the rural rolling hills

so different from the New York suburb

I used to know.

Morning drama class,

a Russian girl could not understand

so we acted it out

and became the tragedy.

it was a game


but fires were

still burning,

the innocent

still dying,

the towers

crash down

on all of us

Say hi to my new addition to the little family of one: Nellie the bichon frise. Sounds fancy, right? Well, she certainly thinks so. She’s a little princess. We’re working on getting her to eat anything but her favorite cheese. Bacon mixed with her (oh-so-boring) dog food was mildly successful.

Nellie playing

Nellie is my parents’ dog – one of them. She arrived here care of my awesome neighbor Friday night. She was in cars, planes, trains, and automobiles before arriving at her new home. I’ve been thinking about getting a dog for awhile. Yeah, part of it was due to the breakup, but a lot of it wasn’t. I love dogs; I’ve always loved dogs; they brighten every day. But I wasn’t sure if I could really handle one right now. I have no one else to care for one, I’m at work most of the day. It’s a big change. I thought about it, talked with friends and family about it, and my parents came up with the brilliant idea of doing a trial run with Nellie. She is relatively trained, knows me, and is pretty adaptable, having come to my parents through adoption a couple years ago. And it would be nice to have a dog ready to greet me after work, take on walks, chill out with. Be goofy.

So I went out and assessed local areas, parks, dog licenses, the nearest animal hospital, potential dog-walkers. Bought a bed, crate, leash, the works. So here she is, curled up in my lap as I type this.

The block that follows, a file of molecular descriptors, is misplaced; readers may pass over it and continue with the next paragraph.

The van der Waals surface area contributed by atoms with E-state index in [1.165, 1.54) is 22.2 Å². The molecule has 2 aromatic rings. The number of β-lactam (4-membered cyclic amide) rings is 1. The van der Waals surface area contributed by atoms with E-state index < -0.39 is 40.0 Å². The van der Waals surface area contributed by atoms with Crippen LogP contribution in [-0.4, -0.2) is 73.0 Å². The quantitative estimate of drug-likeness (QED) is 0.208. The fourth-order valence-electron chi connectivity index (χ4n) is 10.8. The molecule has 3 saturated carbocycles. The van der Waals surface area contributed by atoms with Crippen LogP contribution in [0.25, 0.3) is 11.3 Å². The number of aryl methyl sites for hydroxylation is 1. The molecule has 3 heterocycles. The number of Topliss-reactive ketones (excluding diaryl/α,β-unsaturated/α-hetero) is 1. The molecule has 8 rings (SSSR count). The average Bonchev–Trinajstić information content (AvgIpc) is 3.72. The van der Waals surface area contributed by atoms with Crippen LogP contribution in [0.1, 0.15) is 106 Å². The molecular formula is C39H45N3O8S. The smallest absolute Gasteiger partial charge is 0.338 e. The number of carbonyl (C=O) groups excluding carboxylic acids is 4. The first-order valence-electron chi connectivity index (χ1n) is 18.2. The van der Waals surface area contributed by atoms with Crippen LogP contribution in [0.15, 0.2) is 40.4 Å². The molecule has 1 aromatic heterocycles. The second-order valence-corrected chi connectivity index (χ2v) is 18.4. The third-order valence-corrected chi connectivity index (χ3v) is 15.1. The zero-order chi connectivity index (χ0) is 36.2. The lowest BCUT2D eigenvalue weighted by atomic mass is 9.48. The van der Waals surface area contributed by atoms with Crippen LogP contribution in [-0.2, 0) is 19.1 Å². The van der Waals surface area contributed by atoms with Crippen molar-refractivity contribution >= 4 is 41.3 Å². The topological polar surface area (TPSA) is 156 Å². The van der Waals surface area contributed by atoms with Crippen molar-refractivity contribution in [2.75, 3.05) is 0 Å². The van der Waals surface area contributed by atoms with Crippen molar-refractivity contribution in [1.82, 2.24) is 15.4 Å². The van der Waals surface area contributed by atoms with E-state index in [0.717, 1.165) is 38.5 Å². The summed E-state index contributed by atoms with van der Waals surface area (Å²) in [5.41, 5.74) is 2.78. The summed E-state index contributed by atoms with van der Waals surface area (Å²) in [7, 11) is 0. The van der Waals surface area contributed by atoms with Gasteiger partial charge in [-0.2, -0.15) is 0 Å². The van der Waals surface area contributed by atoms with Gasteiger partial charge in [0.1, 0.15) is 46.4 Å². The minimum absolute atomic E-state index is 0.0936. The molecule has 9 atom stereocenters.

Friday night was a bit nuts. Exciting, but nuts. I left work and took the metro to the airport to meet my neighbor and Nellie. He had her all set up in a carrier and walked her through the madness of airport security, then kept her calm throughout the ride, under the seat in front of him. I’ve totally had a crush on Imeanwhat been fascinated by this neighbor since we met. So like…over five years. Maybe ten. He’s a cool dude. And awesome for dealing with her and basically flying down on a whim. We found a place for Nellie to get out and run around for a bit – and that freedom was all she needed to glare at me when I needed to put her back in her crate. Metro has rules, princess. So we get her/his stuff, get on the metro, transfer, get on another metro, and finally get a cab to my apartment and let her explore her new home. As thanks, I take neighbor out to dinner across the street and it is so crowded I never hear my phone. We got caught up talking until dog-mom kicked it into high gear and we went back. I checked my phone: 2 voicemails from the front desk, about complaints from my neighbors about her barking. So, we should have gotten take-out? Too late now. Cringing, I call back and explain, yes, I have a new dog, and yes, I’m home now, and yes, I’m fine and she’s fine. Apparently my neighbors were worried about me. Wow.My closet makes for a nice bed?